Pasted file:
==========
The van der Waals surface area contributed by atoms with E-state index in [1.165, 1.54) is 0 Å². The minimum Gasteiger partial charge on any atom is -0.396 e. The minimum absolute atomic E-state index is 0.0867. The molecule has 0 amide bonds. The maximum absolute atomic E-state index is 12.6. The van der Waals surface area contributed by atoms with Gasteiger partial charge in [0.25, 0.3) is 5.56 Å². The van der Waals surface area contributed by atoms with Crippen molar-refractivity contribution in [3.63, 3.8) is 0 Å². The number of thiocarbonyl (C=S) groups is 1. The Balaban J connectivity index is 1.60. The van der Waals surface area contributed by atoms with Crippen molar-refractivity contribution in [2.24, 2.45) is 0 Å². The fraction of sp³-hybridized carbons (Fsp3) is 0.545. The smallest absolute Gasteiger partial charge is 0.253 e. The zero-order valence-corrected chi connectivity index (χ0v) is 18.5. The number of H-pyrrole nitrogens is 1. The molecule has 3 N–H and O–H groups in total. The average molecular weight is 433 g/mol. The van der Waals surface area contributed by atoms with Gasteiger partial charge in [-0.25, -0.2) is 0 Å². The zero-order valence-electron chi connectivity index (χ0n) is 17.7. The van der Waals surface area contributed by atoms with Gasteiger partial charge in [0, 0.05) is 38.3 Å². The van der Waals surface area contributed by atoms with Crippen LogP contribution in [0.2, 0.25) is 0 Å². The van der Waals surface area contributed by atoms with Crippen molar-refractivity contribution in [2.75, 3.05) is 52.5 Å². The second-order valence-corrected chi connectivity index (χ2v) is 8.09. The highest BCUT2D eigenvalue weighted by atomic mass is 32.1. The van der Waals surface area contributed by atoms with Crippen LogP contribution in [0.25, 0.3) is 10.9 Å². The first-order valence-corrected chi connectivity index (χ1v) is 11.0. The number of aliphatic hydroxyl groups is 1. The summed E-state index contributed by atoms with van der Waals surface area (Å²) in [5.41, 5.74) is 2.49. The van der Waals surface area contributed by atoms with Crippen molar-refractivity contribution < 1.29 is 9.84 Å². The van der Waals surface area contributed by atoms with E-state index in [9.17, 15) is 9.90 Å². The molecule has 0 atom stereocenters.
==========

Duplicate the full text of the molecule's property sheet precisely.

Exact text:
The van der Waals surface area contributed by atoms with E-state index in [1.165, 1.54) is 0 Å². The minimum Gasteiger partial charge on any atom is -0.396 e. The minimum absolute atomic E-state index is 0.0867. The molecule has 0 amide bonds. The maximum absolute atomic E-state index is 12.6. The van der Waals surface area contributed by atoms with Gasteiger partial charge in [0.25, 0.3) is 5.56 Å². The van der Waals surface area contributed by atoms with Crippen molar-refractivity contribution in [3.63, 3.8) is 0 Å². The number of thiocarbonyl (C=S) groups is 1. The Balaban J connectivity index is 1.60. The van der Waals surface area contributed by atoms with Crippen molar-refractivity contribution in [2.24, 2.45) is 0 Å². The fraction of sp³-hybridized carbons (Fsp3) is 0.545. The smallest absolute Gasteiger partial charge is 0.253 e. The zero-order valence-corrected chi connectivity index (χ0v) is 18.5. The number of H-pyrrole nitrogens is 1. The molecule has 3 N–H and O–H groups in total. The average molecular weight is 433 g/mol. The van der Waals surface area contributed by atoms with Gasteiger partial charge in [-0.25, -0.2) is 0 Å². The zero-order valence-electron chi connectivity index (χ0n) is 17.7. The van der Waals surface area contributed by atoms with Gasteiger partial charge in [0, 0.05) is 38.3 Å². The van der Waals surface area contributed by atoms with Crippen LogP contribution in [0.2, 0.25) is 0 Å². The van der Waals surface area contributed by atoms with Crippen molar-refractivity contribution in [2.75, 3.05) is 52.5 Å². The second-order valence-corrected chi connectivity index (χ2v) is 8.09. The highest BCUT2D eigenvalue weighted by atomic mass is 32.1. The van der Waals surface area contributed by atoms with Crippen LogP contribution in [0.25, 0.3) is 10.9 Å². The first-order valence-corrected chi connectivity index (χ1v) is 11.0. The number of aliphatic hydroxyl groups is 1. The summed E-state index contributed by atoms with van der Waals surface area (Å²) in [5.41, 5.74) is 2.49. The van der Waals surface area contributed by atoms with Crippen molar-refractivity contribution < 1.29 is 9.84 Å². The van der Waals surface area contributed by atoms with E-state index in [9.17, 15) is 9.90 Å². The molecule has 0 atom stereocenters.